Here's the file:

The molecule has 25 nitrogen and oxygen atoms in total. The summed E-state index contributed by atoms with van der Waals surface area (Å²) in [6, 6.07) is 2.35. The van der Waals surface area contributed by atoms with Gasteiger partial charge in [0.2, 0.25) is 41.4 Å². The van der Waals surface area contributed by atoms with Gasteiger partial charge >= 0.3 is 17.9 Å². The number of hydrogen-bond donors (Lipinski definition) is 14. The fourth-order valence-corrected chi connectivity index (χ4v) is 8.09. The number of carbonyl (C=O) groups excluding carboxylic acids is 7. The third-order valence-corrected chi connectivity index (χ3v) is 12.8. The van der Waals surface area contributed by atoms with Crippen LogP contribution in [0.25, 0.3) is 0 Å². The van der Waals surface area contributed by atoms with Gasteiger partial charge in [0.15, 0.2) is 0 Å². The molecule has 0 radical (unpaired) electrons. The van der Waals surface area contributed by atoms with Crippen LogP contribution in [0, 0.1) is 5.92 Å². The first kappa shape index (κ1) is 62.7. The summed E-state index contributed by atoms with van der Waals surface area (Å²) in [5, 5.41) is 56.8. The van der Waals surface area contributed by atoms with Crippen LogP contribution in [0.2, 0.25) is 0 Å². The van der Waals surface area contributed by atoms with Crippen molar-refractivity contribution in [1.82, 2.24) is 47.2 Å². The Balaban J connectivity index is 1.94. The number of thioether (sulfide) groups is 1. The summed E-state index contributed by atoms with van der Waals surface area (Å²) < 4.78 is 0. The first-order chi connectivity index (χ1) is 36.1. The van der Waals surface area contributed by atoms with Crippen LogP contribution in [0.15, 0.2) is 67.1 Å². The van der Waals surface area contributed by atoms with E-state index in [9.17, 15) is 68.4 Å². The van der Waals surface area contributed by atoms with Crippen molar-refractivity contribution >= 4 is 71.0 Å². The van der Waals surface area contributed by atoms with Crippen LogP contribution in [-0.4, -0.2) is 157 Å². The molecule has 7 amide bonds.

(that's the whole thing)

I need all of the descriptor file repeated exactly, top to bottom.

The molecule has 25 nitrogen and oxygen atoms in total. The summed E-state index contributed by atoms with van der Waals surface area (Å²) in [6, 6.07) is 2.35. The van der Waals surface area contributed by atoms with Gasteiger partial charge in [0.2, 0.25) is 41.4 Å². The van der Waals surface area contributed by atoms with Gasteiger partial charge >= 0.3 is 17.9 Å². The number of hydrogen-bond donors (Lipinski definition) is 14. The fourth-order valence-corrected chi connectivity index (χ4v) is 8.09. The number of carbonyl (C=O) groups excluding carboxylic acids is 7. The third-order valence-corrected chi connectivity index (χ3v) is 12.8. The van der Waals surface area contributed by atoms with Crippen LogP contribution in [0.25, 0.3) is 0 Å². The van der Waals surface area contributed by atoms with Gasteiger partial charge in [0.15, 0.2) is 0 Å². The molecule has 0 radical (unpaired) electrons. The van der Waals surface area contributed by atoms with Crippen LogP contribution in [0, 0.1) is 5.92 Å². The first kappa shape index (κ1) is 62.7. The summed E-state index contributed by atoms with van der Waals surface area (Å²) in [5, 5.41) is 56.8. The van der Waals surface area contributed by atoms with Crippen LogP contribution in [0.2, 0.25) is 0 Å². The van der Waals surface area contributed by atoms with Crippen molar-refractivity contribution in [1.82, 2.24) is 47.2 Å². The Balaban J connectivity index is 1.94. The number of thioether (sulfide) groups is 1. The summed E-state index contributed by atoms with van der Waals surface area (Å²) < 4.78 is 0. The first-order chi connectivity index (χ1) is 36.1. The van der Waals surface area contributed by atoms with Crippen LogP contribution in [0.15, 0.2) is 67.1 Å². The van der Waals surface area contributed by atoms with E-state index in [9.17, 15) is 68.4 Å². The van der Waals surface area contributed by atoms with Crippen molar-refractivity contribution >= 4 is 71.0 Å². The van der Waals surface area contributed by atoms with Crippen LogP contribution in [-0.4, -0.2) is 157 Å². The molecule has 7 amide bonds.